• *Why MOFs?A number of modified mesoporous materials have been studied as CO2 absorbentsAdvantages of MOFsHighly crystallineSimilar to zeolitesHighly porousMuch more advantage over nanoparticles. A MOF material has the world record in powder specific surface area: >6000 m2/g!

  • Design and synthesis of MOFs*Unconventional method i.e. Mechanochemical methods, grinding, to produce Quantitative yields of small MOF particles can be obtained in short reaction times, normally in the range of 10-60 min.MOFs have been synthesized in two ways-Conventional method i.e. Solvo-thermal techniques, crystals are grown with metal and organic building blocks in organic solvents, generally at 80-130 C

  • *MOFs of the present study: Open metal site MOFs preferentially adsorb carbon dioxide over nitrogen or methane e.g. Mg-MOF-74 with its unique pyramidal geometry is especially selective for carbon dioxide over other greenhouse gases and has an exceptionally large storage capacity.. Jeff Kortright Berkeley Lab's Materials Sciences Division.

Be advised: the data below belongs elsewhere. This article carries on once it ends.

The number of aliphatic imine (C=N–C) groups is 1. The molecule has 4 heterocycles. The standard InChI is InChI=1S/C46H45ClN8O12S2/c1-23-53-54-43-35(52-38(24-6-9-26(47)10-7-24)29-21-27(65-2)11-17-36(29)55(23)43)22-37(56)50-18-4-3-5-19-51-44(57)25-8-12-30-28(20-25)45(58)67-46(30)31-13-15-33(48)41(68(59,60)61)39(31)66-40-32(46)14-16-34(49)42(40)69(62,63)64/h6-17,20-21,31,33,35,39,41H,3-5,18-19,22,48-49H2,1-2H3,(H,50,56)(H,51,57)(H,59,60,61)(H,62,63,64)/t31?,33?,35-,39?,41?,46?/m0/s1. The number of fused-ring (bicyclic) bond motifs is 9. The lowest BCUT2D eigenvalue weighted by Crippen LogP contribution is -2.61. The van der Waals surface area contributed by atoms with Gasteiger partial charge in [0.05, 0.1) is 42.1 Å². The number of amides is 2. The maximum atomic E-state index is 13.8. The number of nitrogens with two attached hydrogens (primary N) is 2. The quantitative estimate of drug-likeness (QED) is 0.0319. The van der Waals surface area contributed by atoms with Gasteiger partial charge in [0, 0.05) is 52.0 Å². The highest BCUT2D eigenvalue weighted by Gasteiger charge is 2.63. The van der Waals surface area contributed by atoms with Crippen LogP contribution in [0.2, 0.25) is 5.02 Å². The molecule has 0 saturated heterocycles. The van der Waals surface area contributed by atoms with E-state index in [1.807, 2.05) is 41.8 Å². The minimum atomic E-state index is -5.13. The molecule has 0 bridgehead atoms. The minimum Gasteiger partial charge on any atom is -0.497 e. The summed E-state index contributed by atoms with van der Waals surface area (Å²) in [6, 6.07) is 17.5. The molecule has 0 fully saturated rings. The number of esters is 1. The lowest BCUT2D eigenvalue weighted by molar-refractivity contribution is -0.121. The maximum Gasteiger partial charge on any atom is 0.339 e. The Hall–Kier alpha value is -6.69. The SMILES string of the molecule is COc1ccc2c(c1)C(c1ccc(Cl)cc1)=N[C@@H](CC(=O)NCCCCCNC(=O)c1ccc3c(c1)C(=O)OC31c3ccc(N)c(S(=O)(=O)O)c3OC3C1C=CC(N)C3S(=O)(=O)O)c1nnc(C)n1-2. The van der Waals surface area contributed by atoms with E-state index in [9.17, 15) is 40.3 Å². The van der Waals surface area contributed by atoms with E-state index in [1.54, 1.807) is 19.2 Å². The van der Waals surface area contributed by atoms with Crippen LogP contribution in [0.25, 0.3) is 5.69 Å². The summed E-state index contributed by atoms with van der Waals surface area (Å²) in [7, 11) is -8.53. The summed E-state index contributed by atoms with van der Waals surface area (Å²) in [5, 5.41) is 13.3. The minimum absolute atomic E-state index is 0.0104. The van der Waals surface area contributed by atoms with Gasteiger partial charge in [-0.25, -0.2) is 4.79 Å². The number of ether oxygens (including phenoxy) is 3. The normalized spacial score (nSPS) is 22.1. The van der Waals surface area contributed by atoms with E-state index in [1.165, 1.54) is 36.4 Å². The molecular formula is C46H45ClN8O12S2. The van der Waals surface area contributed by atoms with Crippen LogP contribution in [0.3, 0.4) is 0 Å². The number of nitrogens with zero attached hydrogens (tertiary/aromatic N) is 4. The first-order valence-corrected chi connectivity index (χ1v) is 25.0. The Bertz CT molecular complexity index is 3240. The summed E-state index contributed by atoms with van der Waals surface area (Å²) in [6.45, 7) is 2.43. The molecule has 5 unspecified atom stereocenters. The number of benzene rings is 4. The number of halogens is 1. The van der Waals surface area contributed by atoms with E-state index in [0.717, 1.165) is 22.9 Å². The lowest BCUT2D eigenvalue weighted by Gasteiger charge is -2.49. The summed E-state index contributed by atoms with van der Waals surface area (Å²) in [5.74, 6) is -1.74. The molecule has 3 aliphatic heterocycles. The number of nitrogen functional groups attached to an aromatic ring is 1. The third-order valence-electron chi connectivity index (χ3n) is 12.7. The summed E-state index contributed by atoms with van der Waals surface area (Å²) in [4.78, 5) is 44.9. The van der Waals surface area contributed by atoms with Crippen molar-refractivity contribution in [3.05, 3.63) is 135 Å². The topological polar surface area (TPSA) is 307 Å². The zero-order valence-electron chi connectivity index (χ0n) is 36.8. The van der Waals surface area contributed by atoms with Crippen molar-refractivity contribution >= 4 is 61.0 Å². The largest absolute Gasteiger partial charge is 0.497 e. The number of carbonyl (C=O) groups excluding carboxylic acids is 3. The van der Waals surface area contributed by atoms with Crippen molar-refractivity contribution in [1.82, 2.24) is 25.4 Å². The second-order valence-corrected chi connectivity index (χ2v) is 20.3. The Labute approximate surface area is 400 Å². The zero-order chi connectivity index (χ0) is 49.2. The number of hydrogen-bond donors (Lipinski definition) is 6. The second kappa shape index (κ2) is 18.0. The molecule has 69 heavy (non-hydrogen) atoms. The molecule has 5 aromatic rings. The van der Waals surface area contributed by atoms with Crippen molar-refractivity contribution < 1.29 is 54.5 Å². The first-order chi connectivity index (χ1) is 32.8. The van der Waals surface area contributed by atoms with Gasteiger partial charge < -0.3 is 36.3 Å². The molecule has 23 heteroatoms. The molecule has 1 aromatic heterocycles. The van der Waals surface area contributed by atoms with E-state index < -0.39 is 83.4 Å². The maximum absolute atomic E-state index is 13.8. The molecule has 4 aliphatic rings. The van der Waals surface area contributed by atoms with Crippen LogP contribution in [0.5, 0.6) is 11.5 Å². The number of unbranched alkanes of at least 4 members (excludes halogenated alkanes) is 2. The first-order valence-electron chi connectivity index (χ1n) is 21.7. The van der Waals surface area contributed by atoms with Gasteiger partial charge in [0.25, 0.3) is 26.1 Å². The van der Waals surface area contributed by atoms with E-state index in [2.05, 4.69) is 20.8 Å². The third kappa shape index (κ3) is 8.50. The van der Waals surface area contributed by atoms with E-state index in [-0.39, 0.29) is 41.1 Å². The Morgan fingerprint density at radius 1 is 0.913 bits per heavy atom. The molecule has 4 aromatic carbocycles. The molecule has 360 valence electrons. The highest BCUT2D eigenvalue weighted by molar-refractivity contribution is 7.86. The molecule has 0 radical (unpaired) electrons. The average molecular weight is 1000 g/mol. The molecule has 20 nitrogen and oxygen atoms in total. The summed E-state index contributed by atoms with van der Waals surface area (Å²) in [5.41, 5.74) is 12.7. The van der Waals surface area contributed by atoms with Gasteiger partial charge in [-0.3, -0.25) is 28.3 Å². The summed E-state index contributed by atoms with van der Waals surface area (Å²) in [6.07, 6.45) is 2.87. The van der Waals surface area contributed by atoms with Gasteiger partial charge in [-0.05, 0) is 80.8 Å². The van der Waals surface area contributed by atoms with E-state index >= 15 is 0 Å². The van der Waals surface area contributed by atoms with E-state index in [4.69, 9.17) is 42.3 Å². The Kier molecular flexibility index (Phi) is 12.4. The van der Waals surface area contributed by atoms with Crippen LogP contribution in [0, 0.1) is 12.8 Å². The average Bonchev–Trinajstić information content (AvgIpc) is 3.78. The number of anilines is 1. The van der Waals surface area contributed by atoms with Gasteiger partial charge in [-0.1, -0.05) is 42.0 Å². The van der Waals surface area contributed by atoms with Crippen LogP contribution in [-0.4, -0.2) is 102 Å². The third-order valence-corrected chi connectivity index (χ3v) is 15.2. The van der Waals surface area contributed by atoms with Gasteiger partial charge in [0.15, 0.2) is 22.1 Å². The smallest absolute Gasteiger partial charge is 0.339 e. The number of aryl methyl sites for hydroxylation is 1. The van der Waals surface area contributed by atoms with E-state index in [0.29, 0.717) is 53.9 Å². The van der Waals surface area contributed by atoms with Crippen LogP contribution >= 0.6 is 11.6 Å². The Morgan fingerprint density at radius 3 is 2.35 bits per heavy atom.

• *

  • Conclusions:-In order to develop sustainable and renewable energy sources we need a way to decarbonize our current infrastructure and i.e. what metal-organic frameworks can do.India is the worlds third-largest coal consumer. Coal accounts for 62% of the countrys energy supply and its use is expected to grow rapidly (IEA, 2007).Nearly 75% of the coal produced in India is used in electricity generation, the remainder being used in the steel, cement, and fertiliser industries.While coal will never be a "green" technology we can at least make it less brown.Apart from all this the MOF have several number of applications like- Drug Storage and Delivery Hydrogen storage SeparationsAnd the researches are going on